When Germany’s Nazi concentration camps were liberated 75 years ago at the end of World War II, many were immediately put back to use by a new oppressor — the Soviets.
A little-known part of German history, the camps continue to haunt the country with victims still seeking justice more than seven decades on.
For years, the sites were “taboo or ignored”, said Alexander Latotzky, who was born almost 72 years ago in one such gulag.
Officials in the Soviet occupation zone sought to “de-Nazify” junior members of the regime and members of the Hitler youth.
In reality, prisoners were left to rot in “Schweigelager”, or “silence camps” — isolated from the outside world, abandoned and forced to live in terrible conditions. Disease was rampant and food scarce.
Between 1945 and 1950, more than 43,000 of the roughly 122,000 people held in the camps died from starvation or hypothermia, official figures show.
“When I was a young man, I quickly stopped talking,” Latotzky told AFP at the Sachsenhausen camp in Oranienburg, north of Berlin, where he spent the first two years of his life.
It is partly because he was tired of being told “your mother must have been a huge Nazi if she was interned there.”
“It’s absolutely untrue,” he said.
The Soviets also sent political opponents to the camps — including people considered disruptive, like his mother Ursula.
– Accused of spying –
In spring 1946, Ursula, then 20, returned to her Berlin apartment and found her mother raped and strangled to death by “two men wearing Russian uniforms”.
She reported the crime to the authorities, and a few weeks later was accused of spying. She was sentenced to 15 years and interned in a camp in Torgau, Saxony.
She fell in love with a Ukrainian soldier, but their secret romance ended abruptly when she became pregnant.
“My mother was sent to the Bautzen camp to give birth… and my father to Russia, to the gulag, a day before I was born,” Latotzky said.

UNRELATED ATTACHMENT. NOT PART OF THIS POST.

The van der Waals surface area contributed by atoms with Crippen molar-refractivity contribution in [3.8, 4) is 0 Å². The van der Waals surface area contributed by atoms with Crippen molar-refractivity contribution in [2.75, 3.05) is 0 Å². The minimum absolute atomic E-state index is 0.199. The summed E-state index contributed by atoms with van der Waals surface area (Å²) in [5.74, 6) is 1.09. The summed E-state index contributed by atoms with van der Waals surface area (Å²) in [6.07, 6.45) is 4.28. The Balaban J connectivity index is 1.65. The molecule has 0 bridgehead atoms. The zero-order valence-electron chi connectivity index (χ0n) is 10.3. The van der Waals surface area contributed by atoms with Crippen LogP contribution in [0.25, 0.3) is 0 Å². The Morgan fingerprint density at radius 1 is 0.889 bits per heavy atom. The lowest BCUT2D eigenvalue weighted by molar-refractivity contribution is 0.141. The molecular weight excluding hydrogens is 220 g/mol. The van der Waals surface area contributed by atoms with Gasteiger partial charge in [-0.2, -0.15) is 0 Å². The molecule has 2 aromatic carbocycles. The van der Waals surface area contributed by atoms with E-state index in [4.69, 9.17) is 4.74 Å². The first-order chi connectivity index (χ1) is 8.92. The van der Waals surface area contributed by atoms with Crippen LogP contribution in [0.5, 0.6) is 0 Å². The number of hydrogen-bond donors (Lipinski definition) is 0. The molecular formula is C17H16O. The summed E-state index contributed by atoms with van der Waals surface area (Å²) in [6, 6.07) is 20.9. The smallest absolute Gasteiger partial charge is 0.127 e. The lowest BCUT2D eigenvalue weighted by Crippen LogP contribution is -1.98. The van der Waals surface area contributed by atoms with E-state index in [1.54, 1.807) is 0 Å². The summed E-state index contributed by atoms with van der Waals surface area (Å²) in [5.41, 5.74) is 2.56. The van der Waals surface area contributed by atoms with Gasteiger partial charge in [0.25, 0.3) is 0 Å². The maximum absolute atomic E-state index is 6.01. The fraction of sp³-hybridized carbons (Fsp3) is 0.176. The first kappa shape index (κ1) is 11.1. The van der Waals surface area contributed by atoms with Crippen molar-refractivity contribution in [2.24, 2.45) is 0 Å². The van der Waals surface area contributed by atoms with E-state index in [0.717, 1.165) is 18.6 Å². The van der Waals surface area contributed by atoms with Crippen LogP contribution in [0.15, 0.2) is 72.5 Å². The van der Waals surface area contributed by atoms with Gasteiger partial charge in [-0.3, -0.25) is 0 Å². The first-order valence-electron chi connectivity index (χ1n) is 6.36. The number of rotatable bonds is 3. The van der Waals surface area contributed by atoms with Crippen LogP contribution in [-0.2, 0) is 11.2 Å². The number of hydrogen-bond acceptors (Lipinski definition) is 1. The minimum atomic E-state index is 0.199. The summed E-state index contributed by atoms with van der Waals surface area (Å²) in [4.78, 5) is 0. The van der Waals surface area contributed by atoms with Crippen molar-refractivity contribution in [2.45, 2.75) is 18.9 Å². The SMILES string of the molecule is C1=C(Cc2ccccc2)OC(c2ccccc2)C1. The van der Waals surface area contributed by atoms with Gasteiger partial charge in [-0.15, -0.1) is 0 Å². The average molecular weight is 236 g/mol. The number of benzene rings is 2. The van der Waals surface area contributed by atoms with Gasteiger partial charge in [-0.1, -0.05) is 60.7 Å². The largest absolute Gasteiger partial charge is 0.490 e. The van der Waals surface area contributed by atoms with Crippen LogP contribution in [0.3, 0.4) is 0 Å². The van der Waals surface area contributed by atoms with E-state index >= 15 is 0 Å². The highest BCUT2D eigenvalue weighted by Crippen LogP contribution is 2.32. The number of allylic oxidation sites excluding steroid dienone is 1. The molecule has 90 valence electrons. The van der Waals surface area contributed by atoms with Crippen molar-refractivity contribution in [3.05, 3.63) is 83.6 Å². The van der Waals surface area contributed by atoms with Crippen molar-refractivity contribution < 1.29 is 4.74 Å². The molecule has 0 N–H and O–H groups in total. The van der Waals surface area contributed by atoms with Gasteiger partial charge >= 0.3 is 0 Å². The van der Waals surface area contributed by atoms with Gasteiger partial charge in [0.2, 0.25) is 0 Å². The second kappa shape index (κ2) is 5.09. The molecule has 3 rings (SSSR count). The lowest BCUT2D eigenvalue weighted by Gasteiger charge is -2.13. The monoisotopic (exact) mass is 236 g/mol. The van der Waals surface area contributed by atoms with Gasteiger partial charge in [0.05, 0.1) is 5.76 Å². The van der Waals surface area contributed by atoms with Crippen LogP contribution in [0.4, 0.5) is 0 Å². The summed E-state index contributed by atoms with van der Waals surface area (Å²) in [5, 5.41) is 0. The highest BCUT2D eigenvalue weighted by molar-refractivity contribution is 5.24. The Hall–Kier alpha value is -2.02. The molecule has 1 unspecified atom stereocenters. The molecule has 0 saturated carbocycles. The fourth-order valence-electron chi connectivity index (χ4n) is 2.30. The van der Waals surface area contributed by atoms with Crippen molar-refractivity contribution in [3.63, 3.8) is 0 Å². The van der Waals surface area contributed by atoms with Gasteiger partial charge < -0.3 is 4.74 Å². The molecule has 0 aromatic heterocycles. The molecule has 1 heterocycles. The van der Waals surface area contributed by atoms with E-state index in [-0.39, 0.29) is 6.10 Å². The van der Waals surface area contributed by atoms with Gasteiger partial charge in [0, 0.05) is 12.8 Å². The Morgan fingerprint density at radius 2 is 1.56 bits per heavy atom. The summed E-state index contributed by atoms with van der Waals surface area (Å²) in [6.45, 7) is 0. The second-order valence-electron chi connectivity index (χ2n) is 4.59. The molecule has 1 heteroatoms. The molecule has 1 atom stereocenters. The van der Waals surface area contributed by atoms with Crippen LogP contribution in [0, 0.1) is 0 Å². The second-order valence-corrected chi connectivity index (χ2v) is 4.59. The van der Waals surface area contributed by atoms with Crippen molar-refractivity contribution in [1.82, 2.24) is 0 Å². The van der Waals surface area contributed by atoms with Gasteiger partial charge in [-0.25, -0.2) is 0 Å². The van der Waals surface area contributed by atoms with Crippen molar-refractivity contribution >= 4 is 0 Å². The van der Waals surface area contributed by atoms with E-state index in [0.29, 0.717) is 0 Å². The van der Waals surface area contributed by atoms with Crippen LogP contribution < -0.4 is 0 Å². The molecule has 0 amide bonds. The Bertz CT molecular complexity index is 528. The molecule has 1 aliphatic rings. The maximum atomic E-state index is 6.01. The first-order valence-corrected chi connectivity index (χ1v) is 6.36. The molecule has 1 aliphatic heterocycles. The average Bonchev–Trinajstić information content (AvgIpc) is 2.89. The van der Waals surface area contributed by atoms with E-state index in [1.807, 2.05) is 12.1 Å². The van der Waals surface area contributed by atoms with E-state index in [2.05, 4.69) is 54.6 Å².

Ursula and her baby were then transferred to Sachsenhausen.
In 1950, the camp was dissolved and East Germany took charge of the detainees. Many of them, including Ursula, were sent to prison and separated from their children.
And so began a nomadic life for Latotzky, shunted from family to family.
He was nine when his mother, who said she would work for the East German secret police to get her son back, managed to get him across the border into West Berlin.
“When I stepped off the train, I saw this small woman running towards me, she couldn’t stop crying, telling me that she was my mother,” said Latotzky.
Weakened by years of incarceration, Ursula died 10 years later, aged 41.
After the fall of the Berlin Wall, Latotzky visited the Sachsenhausen camp with his family.
“All my childhood memories came flooding back and I could not hold back the tears,” he said.
“My mother and I spoke very little about our past. I wanted to know what had happened to me.”
– Mass graves –
The Soviet camps — a forbidden topic in East Germany — came to light after the discovery of mass graves harbouring their dead.
Former victims began to testify and archives were opened.
With the help of the Red Cross, Latotzky discovered that his father was still alive and living in Russia where he was married with two children.
In 2000 he went to visit him. “It was so emotional that I blacked out. All I know is that we fell into each other’s arms.”
His father died four years later.
– Rehabilitation –
Latotzky obtained a list of around 100 people born in the Soviet camps and set out to tell their story. Together, they are demanding rehabilitation by the German state.
They are not alone. Many former prisoners, whether rightly or wrongly convicted, are engaged in a controversial process of demanding recognition of their suffering.
“How to honour victims and criminals at the same time and how to deal with the issue of Nazi crimes in the face of Stalinist crimes have been hot topics,” historian Eva Ochs told AFP.
And “how much importance to give the memory of the oppressive former GDR regime versus the crimes of National Socialism is also a constant debate, even if no one is arguing that they are on the same level,” she said.
Today, visitors to the Buchenwald and Sachsenhausen camps learn about their double history.
The German government pays a pension to recognised victims, but cannot rehabilitate them if they were convicted by a Soviet court “for reasons of international law”, the Ministry of Justice says.
Latotzky rejects that argument because he believes Germany also played a part in his mother’s shattered life and his own childhood drama.
They have received rehabilitation from Russia meanwhile.
“It doesn’t bring any financial benefit,” he said.
“I just want this great country to recognise the injustices committed. Nothing more.”